The trick is not in the knit,
it's in picking up the fallen stitch.
You can carve anything into flesh,
given a knife, a little strength.
Usually, it's the other way round, but now
we bring darkness to light,
bring skulls to life, even though the grin
terrifies. We persist. We leave our orange
gifts out, like half peeled bananas,
to tempt the jungli revellers.
And then they come, Houdini's ghouls,
to trick or treat you - impossible to tell -
until they leave you, empty of sweetness,
wondering why you invited fear to drop in.
But then you turn to the scared faces within,
your little caped monsters, and you draw
your own fake grin. And when you tug
on the bucket of myth that lives inside your skin,
you are Mother; from you, blood,
from you, ferocity begins.
(c) Shaista Tayabali, 2015
My Halloween poem was inspired by friend and poet Caron Freeborn, whose casually used phrase, 'the pumpkin smashers', to describe the grown boys who mirthlessly destroyed her children's evening by smashing in their pumpkins, has become a poetry prompt among her circle of poets.
Halloween confuses me. I got into the spirit of the thing a few years ago: pumpkins were carved, children stopped by in masks, bleeding ketchup across our porch... I have never enjoyed being frightened. I don't particularly care for deliberate ghoulishness. Especially after hearing of Claudia Winkleman's daughter bursting into flames because her cheap supermarket costume (highly flammable) brushed past a lit candle. A candle sitting plumply inside the hollow of a pumpkin lining the pathway to a friend's front door. (As a result of Winkleman speaking out, many supermarkets are increasing their fire safety standards.)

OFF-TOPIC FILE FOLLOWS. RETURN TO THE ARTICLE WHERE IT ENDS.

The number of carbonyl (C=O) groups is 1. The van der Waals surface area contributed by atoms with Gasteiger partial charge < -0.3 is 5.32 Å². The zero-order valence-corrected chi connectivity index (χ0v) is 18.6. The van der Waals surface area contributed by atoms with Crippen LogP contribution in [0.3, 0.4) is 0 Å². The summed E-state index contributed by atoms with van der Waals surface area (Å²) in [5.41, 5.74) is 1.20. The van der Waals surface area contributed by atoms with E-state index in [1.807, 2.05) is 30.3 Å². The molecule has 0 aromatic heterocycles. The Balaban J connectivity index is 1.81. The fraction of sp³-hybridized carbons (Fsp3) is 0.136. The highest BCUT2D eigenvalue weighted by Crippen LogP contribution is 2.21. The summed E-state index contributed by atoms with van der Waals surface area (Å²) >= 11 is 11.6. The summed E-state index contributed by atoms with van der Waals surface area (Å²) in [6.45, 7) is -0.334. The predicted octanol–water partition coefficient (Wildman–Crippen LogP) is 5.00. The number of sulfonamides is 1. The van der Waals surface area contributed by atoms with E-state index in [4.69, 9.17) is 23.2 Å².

Ah, but I do try for the spirit of the thing.
Did I not scamper off to Spectre? The latest Bond, timed perfectly with the 'ween spirit, centres itself in Día de los Muertos festivity in Mexico City. An earthy enough beginning, and I was all in. But as the hours wove on through cybersecurity and threats that were more elaborately verbose than actual, I found myself consciously trying not to roll my eyes. One eye might have rolled, a little.
There seemed to be at least four or more scripts stitched together by an extremely unwieldy surgeon. Bad enjambment. A disjointed skeleton with an excellent mortician filling in the gaps with superficial make up. The grisly scene with the eyes would please any horror film aficionado. But the seduction of/by Monica Belluci, left me neither shaken nor stirred. The villain did not frighten me - I only thought, dear Christoph Waltz, you seem so nice! And worst of all - the pièce de resistance - were the moments when the character of Léa Seydoux, a superb young actress, equal to any Bond, found herself hiding behind Jim. No! I thought, but did not holler, into the dark theatre. After all, there were men there, enthralled. By cars that were bullets, and bullets that were bullets, and women who looked like silver bullets... If you like that sort of thing...
I missed you, Judi Dench. I loved you, Skyfall. You almost had me then, Mr Bond, but now, I'm underwhelmed.
*Sigh*. Somehow, I don't think he cares...